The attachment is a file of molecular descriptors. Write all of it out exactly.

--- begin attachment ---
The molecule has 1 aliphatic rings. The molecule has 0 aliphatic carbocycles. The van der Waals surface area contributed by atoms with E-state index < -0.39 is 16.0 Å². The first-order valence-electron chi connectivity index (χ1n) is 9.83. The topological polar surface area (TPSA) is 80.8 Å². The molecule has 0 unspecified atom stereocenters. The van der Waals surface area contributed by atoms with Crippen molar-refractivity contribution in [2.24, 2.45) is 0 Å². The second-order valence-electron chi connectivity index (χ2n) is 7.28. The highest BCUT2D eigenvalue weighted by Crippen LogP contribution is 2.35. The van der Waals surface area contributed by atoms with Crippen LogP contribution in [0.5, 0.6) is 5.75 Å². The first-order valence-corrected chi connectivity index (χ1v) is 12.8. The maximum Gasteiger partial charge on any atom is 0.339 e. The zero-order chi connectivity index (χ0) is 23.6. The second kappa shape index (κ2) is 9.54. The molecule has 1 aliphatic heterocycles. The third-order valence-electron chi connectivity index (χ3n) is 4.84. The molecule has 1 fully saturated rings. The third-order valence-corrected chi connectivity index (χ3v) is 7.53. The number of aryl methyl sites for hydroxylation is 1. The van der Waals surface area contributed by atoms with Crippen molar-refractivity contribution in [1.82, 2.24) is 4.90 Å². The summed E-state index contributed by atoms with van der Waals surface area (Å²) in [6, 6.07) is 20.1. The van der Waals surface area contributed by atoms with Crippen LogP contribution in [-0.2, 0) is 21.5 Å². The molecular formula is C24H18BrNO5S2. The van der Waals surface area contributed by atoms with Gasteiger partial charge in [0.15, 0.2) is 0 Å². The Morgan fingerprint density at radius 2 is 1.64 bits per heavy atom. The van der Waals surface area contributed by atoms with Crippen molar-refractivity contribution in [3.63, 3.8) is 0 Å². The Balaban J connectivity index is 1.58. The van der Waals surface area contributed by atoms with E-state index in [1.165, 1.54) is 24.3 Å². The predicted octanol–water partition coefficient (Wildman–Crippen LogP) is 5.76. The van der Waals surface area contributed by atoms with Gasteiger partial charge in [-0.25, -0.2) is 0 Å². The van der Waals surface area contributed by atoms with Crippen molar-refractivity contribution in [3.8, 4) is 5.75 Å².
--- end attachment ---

The molecule has 1 aliphatic rings. The molecule has 0 aliphatic carbocycles. The van der Waals surface area contributed by atoms with E-state index < -0.39 is 16.0 Å². The first-order valence-electron chi connectivity index (χ1n) is 9.83. The topological polar surface area (TPSA) is 80.8 Å². The molecule has 0 unspecified atom stereocenters. The van der Waals surface area contributed by atoms with Crippen molar-refractivity contribution in [2.24, 2.45) is 0 Å². The second-order valence-electron chi connectivity index (χ2n) is 7.28. The highest BCUT2D eigenvalue weighted by Crippen LogP contribution is 2.35. The van der Waals surface area contributed by atoms with Crippen LogP contribution in [0.5, 0.6) is 5.75 Å². The first-order valence-corrected chi connectivity index (χ1v) is 12.8. The maximum Gasteiger partial charge on any atom is 0.339 e. The zero-order chi connectivity index (χ0) is 23.6. The second kappa shape index (κ2) is 9.54. The molecule has 1 aliphatic heterocycles. The third-order valence-electron chi connectivity index (χ3n) is 4.84. The molecule has 1 fully saturated rings. The third-order valence-corrected chi connectivity index (χ3v) is 7.53. The number of aryl methyl sites for hydroxylation is 1. The van der Waals surface area contributed by atoms with Crippen molar-refractivity contribution in [1.82, 2.24) is 4.90 Å². The summed E-state index contributed by atoms with van der Waals surface area (Å²) in [6, 6.07) is 20.1. The van der Waals surface area contributed by atoms with Crippen LogP contribution in [-0.2, 0) is 21.5 Å². The molecular formula is C24H18BrNO5S2. The van der Waals surface area contributed by atoms with Gasteiger partial charge in [0.15, 0.2) is 0 Å². The Morgan fingerprint density at radius 2 is 1.64 bits per heavy atom. The van der Waals surface area contributed by atoms with Crippen molar-refractivity contribution in [3.63, 3.8) is 0 Å². The Balaban J connectivity index is 1.58. The van der Waals surface area contributed by atoms with E-state index in [1.165, 1.54) is 24.3 Å². The predicted octanol–water partition coefficient (Wildman–Crippen LogP) is 5.76. The van der Waals surface area contributed by atoms with Gasteiger partial charge in [-0.25, -0.2) is 0 Å². The van der Waals surface area contributed by atoms with Crippen molar-refractivity contribution in [3.8, 4) is 5.75 Å².